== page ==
Palliative care: cloaking the vulnerable

July 2015 Opinion Raised awareness of assisted suicide and voluntary euthanasia and the Church’s contrasting teachings brings our attention to palliative care, allowing people to die with dignity and free…

July 2015


Raised awareness of assisted suicide and voluntary euthanasia and the Church’s contrasting teachings brings our attention to palliative care, allowing people to die with dignity and free of pain. Dr Sinéad Donnelly, a palliative-medicine specialist, who says euthanasia ‘puts the soul of medicine on trial’, explains palliative care practice in this country.

Dr Sinéad Donnelly

Palliative derives from the word ‘pallium’, a ‘cloak or shield’. We who provide palliative care are shielding the person or cloaking them in care. We can’t cure or take away the underlying progressive illness but we can holistically support the person physically, emotionally, socially, spiritually.

The UN World Health Organisation defines palliative care as an approach that improves the quality of life of patients and their families facing the problems associated with life-threatening illness.

Palliative care affirms life, regarding dying as a normal process, and provides relief from pain and other distressing symptoms. It is applicable early in the course of illness, in conjunction with other therapies intended to prolong life. It offers a support system to help patients live as actively as possible until death. It includes those investigations needed to better understand and manage distressing clinical complications. A team approach addresses the needs of patients and their families to enhance quality of life, and perhaps positively influencing the course of illness. It offers support to help the family cope during the patient’s illness and in their bereavement.

In New Zealand palliative care is provided for people in their homes, in rest homes, in hospital and in hospices. At home and in rest homes palliative-care teams, affiliated with local hospices, support community nurses and GPs to care for the needs of people facing imminent death. The aim is for GPs and district nurses to be sufficiently knowledgeable and skilled to provide generalist palliative care, consulting specialist palliative-care teams when a patient’s needs patient are more complex.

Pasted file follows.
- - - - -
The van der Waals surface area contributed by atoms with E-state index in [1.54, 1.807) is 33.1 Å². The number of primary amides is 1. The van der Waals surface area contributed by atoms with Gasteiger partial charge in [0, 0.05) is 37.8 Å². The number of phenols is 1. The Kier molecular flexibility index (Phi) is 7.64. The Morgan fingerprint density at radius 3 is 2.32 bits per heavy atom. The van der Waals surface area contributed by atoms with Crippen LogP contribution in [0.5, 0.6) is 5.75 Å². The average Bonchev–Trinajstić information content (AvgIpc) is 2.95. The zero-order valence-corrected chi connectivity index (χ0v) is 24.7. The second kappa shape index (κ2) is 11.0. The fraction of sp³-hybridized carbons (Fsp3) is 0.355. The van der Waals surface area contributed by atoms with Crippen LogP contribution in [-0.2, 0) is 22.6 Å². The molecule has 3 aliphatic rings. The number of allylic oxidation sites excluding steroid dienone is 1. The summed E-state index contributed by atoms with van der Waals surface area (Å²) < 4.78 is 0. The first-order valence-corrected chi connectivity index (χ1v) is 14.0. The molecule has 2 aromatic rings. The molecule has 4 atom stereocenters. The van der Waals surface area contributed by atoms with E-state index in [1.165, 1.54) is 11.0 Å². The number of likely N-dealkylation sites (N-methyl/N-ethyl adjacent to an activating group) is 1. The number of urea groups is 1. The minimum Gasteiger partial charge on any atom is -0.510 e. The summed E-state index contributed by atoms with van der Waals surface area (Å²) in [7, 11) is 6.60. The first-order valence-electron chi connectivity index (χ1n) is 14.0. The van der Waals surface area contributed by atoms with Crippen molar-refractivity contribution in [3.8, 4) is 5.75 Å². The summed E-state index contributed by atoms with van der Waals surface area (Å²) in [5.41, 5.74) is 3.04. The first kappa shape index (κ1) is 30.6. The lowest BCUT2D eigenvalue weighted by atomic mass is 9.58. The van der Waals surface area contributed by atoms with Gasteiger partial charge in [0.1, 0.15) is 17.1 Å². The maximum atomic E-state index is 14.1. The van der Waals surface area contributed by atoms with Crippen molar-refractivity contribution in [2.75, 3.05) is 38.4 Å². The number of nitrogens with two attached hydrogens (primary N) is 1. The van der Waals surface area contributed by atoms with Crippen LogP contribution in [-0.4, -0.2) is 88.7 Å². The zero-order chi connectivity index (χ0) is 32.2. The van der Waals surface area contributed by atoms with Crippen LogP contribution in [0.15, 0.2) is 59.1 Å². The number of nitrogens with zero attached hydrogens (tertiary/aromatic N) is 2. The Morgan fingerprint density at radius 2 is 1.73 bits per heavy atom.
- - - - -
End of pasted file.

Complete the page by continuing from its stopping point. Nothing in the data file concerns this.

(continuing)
Palliative care was originally associated with care of people who had advanced progressive illnesses such as cancer or motor-neuron disease. Now the aim is ‘palliative care for all, when they need it, where they need it’. For example, if a patient were dying from advanced heart failure or kidney failure causing them distressing symptoms, good medical and nursing care will entail a palliative-care approach. The GP may determine involvement of the community palliative-care team would help to provide the best care, so a referral is made to the local hospice team.

The word ‘hospice’ originally referred to the place where people were admitted for symptom control or the place in which people died. Nowadays, palliative care, palliative medicine and specialist palliative care replace traditional ‘hospice’ care and refer to an approach and standard of care rather than a specific location.

About a third of people die in hospital so this is where doctors and nurses skilled in palliative medicine can make a significant difference in the care of the dying patient and their whānau/family. Palliative-medicine specialist doctors train for three to four years in the community, in hospices and in hospitals learning, among other things, the science of pain control.
In the past 10 years great strides have been made internationally in palliative-medicine research and improving our ability to relieve symptoms. In New Zealand it is concerning there is a shortage of doctors specialising in palliative medicine. Failure to resolve this shortage may hinder the development of a sustainable palliative-care service in this country.

Internationally it is recognised ‘palliative care is everyone’s business’. Inspired by this slogan, compassionate communities are being organised in villages and towns where people gather to discuss how to care for neighbours who are dying or bereaved, and values around dying and death. An example is the Compassionate Communities Project, a pilot initiative of Milford Care Centre, a specialist palliative-care provider for mid-west Ireland.

This would be an exciting venture to get off the ground in New Zealand parishes.

Dr Sinéad Donnelly MD, FRCPI, FAChPM, is Consultant Internal Medicine, CCDHB, Wellington; Senior Clinical Lecturer and Module Convenor Palliative Medicine, Otago School of Medicine, Wellington; Adjunct Professor School Biological Sciences, Victoria University, Wellington.